An Easy Way to Avoid Being Charged for an Auto-Renewal

Many of us have done it: We sign up for a free trial or other service and tell ourselves we won’t forget to cancel before being charged an auto-renewal fee.



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Alas, we inevitably forget and end up saddled with a charge we never intended to incur.

Now, your credit card likely promises some protection.

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The Points Guy reports that the three biggest players in the credit card space — Visa, Mastercard and American Express — make it easier to avoid these charges. Here is how each card’s policy works.

Visa

Visa’s terms

dictate that when you sign up for a free trial with a subscription service, the provider must email or text you with the following details:

  • “Immediate confirmation of the terms of the agreement
  • Proactive notification of any future payments at the end of the trial period
  • Instructions on how to initiate a cancellation”

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American Express

An AmEx spokesperson told The Points Guy that service providers must get your approval before billing you. Contact information must be clear, and the provider is required to act promptly to cancel your account, the spokesperson says.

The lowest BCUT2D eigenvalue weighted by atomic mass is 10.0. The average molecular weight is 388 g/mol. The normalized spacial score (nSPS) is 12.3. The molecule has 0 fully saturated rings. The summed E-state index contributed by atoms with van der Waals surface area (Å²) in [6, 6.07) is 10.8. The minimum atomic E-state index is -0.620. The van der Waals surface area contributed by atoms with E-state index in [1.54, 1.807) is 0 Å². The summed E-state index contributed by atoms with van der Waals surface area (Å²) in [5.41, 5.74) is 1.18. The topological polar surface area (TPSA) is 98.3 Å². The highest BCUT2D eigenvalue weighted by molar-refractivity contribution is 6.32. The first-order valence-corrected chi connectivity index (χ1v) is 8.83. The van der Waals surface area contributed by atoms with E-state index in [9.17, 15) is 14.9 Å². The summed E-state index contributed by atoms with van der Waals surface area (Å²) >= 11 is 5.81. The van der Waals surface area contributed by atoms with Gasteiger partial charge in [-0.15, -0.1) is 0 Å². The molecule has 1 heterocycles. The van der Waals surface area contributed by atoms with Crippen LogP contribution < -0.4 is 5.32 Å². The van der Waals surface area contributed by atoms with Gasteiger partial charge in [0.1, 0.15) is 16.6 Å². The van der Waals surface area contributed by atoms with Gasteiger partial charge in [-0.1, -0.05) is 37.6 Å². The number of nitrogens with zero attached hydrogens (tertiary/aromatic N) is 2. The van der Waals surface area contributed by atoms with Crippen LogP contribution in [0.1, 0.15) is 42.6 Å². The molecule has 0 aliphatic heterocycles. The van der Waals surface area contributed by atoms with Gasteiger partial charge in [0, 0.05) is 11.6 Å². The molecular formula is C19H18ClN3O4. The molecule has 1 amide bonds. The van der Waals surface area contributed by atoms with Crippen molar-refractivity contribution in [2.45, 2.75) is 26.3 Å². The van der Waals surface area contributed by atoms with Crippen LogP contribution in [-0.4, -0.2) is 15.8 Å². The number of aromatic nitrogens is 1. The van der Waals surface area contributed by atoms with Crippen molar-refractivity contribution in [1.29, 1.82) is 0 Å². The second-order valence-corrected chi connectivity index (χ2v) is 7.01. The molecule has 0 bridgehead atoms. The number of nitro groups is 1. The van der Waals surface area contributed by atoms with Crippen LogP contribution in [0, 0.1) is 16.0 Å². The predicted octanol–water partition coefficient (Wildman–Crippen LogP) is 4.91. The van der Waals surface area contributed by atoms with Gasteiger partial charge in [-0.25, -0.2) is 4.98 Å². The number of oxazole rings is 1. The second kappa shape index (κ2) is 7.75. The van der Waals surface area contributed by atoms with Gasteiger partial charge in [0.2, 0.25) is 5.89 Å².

The Points Guy notes that unlike Visa, AmEx does not require the provider to email or text you shortly before a free trial ends, however.

Mastercard

Mastercard offers

protection, too. But it’s somewhat more limited.

In fact, the Mastercard policy — which requires merchants to notify you before billing begins — applies only to physical products like skin care and health care items, not streaming and other digital services, The Points Guy reports.

As part of the policy, the merchant must email or text the notification, and provide cancellation instructions.

How to reverse the charge

What happens if the service provider violates these terms? The Points Guy notes that getting a charge reversed can be a bit complicated:

“With that said, none of the card networks will know at the time of charge whether the proper notification was made or not. Most likely, it would require a dispute. If there are enough complaints, that could be a violation of the merchant’s contract — and perhaps the card company could go to the extreme step of refusing to accept charges.”

Another option is to use a service like Trim or Truebill. We detail how Trim works in “This Tool Makes It Easy to Slash Bills and Build Savings.”

Or, you might want to look for a better credit card. Stop by Money Talks News’ Solutions Center to search for the right credit card for you.

 

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